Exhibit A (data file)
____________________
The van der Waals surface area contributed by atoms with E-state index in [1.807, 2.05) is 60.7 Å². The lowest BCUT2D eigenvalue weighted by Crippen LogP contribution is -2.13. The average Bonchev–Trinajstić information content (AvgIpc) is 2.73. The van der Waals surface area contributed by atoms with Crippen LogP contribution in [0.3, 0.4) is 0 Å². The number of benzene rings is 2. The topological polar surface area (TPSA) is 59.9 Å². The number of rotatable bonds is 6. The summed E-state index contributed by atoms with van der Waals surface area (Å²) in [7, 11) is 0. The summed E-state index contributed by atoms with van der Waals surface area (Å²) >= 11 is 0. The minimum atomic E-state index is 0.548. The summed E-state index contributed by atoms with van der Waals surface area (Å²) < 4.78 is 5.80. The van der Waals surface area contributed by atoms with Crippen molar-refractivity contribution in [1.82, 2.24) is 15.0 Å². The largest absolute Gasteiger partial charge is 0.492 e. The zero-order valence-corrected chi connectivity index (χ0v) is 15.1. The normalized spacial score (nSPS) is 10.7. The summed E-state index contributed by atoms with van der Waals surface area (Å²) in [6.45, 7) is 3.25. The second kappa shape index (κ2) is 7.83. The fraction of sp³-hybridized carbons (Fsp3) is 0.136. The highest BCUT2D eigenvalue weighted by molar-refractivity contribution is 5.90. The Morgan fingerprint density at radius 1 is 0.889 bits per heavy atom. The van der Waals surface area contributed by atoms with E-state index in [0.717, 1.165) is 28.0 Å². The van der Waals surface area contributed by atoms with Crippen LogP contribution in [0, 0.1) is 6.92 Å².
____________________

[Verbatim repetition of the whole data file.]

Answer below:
The van der Waals surface area contributed by atoms with E-state index in [1.807, 2.05) is 60.7 Å². The lowest BCUT2D eigenvalue weighted by Crippen LogP contribution is -2.13. The average Bonchev–Trinajstić information content (AvgIpc) is 2.73. The van der Waals surface area contributed by atoms with Crippen LogP contribution in [0.3, 0.4) is 0 Å². The number of benzene rings is 2. The topological polar surface area (TPSA) is 59.9 Å². The number of rotatable bonds is 6. The summed E-state index contributed by atoms with van der Waals surface area (Å²) in [7, 11) is 0. The summed E-state index contributed by atoms with van der Waals surface area (Å²) >= 11 is 0. The minimum atomic E-state index is 0.548. The summed E-state index contributed by atoms with van der Waals surface area (Å²) < 4.78 is 5.80. The van der Waals surface area contributed by atoms with Crippen molar-refractivity contribution in [1.82, 2.24) is 15.0 Å². The largest absolute Gasteiger partial charge is 0.492 e. The zero-order valence-corrected chi connectivity index (χ0v) is 15.1. The normalized spacial score (nSPS) is 10.7. The summed E-state index contributed by atoms with van der Waals surface area (Å²) in [6.45, 7) is 3.25. The second kappa shape index (κ2) is 7.83. The fraction of sp³-hybridized carbons (Fsp3) is 0.136. The highest BCUT2D eigenvalue weighted by molar-refractivity contribution is 5.90. The Morgan fingerprint density at radius 1 is 0.889 bits per heavy atom. The van der Waals surface area contributed by atoms with E-state index in [0.717, 1.165) is 28.0 Å². The van der Waals surface area contributed by atoms with Crippen LogP contribution in [0, 0.1) is 6.92 Å².